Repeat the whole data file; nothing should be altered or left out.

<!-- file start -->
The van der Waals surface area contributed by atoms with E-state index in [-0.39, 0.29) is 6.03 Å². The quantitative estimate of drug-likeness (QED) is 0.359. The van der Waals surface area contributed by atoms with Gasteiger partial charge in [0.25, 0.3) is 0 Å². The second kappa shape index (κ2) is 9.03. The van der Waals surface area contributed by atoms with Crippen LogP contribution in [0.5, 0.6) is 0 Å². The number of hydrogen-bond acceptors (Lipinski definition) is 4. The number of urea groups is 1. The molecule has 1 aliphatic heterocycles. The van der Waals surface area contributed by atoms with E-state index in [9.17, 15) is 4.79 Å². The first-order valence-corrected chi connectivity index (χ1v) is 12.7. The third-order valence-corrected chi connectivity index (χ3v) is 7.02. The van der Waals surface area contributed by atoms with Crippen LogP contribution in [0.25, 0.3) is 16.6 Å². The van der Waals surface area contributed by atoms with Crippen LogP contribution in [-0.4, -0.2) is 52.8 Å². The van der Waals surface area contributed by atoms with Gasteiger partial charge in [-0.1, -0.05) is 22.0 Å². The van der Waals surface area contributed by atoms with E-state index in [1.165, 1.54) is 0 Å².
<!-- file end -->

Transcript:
The van der Waals surface area contributed by atoms with E-state index in [-0.39, 0.29) is 6.03 Å². The quantitative estimate of drug-likeness (QED) is 0.359. The van der Waals surface area contributed by atoms with Gasteiger partial charge in [0.25, 0.3) is 0 Å². The second kappa shape index (κ2) is 9.03. The van der Waals surface area contributed by atoms with Crippen LogP contribution in [0.5, 0.6) is 0 Å². The number of hydrogen-bond acceptors (Lipinski definition) is 4. The number of urea groups is 1. The molecule has 1 aliphatic heterocycles. The van der Waals surface area contributed by atoms with E-state index in [9.17, 15) is 4.79 Å². The first-order valence-corrected chi connectivity index (χ1v) is 12.7. The third-order valence-corrected chi connectivity index (χ3v) is 7.02. The van der Waals surface area contributed by atoms with Crippen LogP contribution in [0.25, 0.3) is 16.6 Å². The van der Waals surface area contributed by atoms with Crippen LogP contribution in [-0.4, -0.2) is 52.8 Å². The van der Waals surface area contributed by atoms with Gasteiger partial charge in [-0.1, -0.05) is 22.0 Å². The van der Waals surface area contributed by atoms with E-state index in [1.165, 1.54) is 0 Å².